Corporate venture capital (CVC) investments will grow to 35 per cent of venture capital (VC) dollars invested globally by 2025, according to a study by Telstra Ventures, the venture capital arm of Australian telecommunications major Telstra.
This is a significant increase from the current figure of 28 per cent, according to this report, which explores both direct and VC investments. The study also looks at the role corporations play as venture investors.
CB Insights notes the CVC ecosystem is expanding significantly with corporates in a range of industries – like aviation player JetBlue and FMCG Campbell’s Soup launching their investment arms – even as they seek to diversify and explore new sectors.
For 2016, data compiled by CB Insights suggests the number of new CVC firms making first-time investments is “on track for a record year at the current run-rate”.
According to a media release, Telstra Ventures has invested more than A$250 million in over 30 leading technology businesses that are strategically relevant to Telstra. It reports generating in excess of A$100 million of revenue for its portfolio companies, with 7 liquidity events to date.
Mark Sherman, Managing Director of Telstra Ventures and co-writer of the white paper, said that venture capital is a major driving force behind the technology-led disruption which has been virtually hitting every segment of the economy.
Sherman elaborates: “We expect direct corporate and CVC investing to account for 35 per cent or more of total global VC dollars invested by 2025. Technology disruption, global competition, and corporates seeking access to new revenue streams, products and customers are driving the increase of CVC in both percentage and absolute dollar terms.”
“Apart from funding, emerging private companies can benefit significantly from CVCs if managed properly, including access to established channels to market, large customer bases, complementary products, brand endorsement and other capabilities,” he adds.
In addition, the white paper outlines the concept of Strategic Growth Investment which can bring benefits and create exciting opportunities for corporate parents and the emerging companies with whom they partner.
According to the Global Corporate Venturing Leadership Society, there are now over one thousand CVCs teams and the number of active CVC groups that made an investment in Q2 2016, almost double the same figure four years ago.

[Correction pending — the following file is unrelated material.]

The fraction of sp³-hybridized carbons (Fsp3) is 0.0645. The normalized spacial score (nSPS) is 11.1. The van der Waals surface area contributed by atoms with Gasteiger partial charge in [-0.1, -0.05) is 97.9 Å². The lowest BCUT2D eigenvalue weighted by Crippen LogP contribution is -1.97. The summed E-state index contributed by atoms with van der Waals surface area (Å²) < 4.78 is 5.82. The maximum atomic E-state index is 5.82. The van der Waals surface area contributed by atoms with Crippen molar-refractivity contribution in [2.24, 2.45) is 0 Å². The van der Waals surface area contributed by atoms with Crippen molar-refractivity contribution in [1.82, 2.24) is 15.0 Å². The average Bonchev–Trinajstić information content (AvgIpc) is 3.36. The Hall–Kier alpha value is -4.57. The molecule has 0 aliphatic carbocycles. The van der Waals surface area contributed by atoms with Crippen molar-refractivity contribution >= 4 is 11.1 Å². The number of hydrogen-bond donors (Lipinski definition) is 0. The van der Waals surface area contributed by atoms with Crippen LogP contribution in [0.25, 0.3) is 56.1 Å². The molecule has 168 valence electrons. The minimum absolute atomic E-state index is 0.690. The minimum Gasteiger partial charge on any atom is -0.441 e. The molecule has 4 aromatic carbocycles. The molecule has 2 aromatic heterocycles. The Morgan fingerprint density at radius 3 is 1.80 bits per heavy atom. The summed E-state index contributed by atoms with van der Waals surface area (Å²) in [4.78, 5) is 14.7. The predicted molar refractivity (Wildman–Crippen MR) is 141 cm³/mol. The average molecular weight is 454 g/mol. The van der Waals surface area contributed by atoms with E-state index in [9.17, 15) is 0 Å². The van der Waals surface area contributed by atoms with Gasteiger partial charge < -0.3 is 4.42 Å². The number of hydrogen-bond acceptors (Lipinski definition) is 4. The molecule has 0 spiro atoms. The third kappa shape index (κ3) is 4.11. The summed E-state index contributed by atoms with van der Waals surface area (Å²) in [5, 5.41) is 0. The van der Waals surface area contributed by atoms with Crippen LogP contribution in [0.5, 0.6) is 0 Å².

CVC acts as a part of the corporate innovation toolkit that generates an earnings impact for corporates. It provides a medium-term solution for corporates, given that the exit event for a startup venture can range from a short-term horizon (2-3 years) to a medium term horizon (4-7 years).
Offering a way for large enterprises to solve problem by accessing new innovations and overcoming the limits of existing channels, products, customers, processes and business models, it also serves to prevent the over-committing of capital that can result from internal research & development, intrapreneurship and the lengthy integrations that can emerge from M&A.
Taking minority equity positions in a portfolio of emerging technology companies allows corporate to monitor market changes in an agile manner while de-risking exercises in innovation, spreading risk and resource allocation across a pool of other investors.
Telstra Ventures cites an example of a startup venture needing $100 million to reach scale over five to 10 years. However, a corporate need only contribute 10 per cent of this (i.e. $10 million) among a pool of investors to prove a 10:1 capital leverage, limiting downside risk to a tenth of the cost of the project.
In terms of the shortcoming, corporate venturing does see corporate lacking control of these ventures, while some will fail from failing to reach a critical scale. A Wall Street Journal report notes that startup ventures have a 75 per cent attrition rate, and with corporate venturing, companies are investing in an illiquid asset that is volatile and operates in a setting of high attrition.
Nevertheless, CVC represents many benefits for corporates, in the form of a talent pipeline, M&A pipeline, and it can serve to aid in expanding and diversifying the business areas that an enterprise operates in. It also provide a tool for intraprenuership, driving both product innovation and serving as an instrument for talent retention, retaining talent within a corporate ecosystem.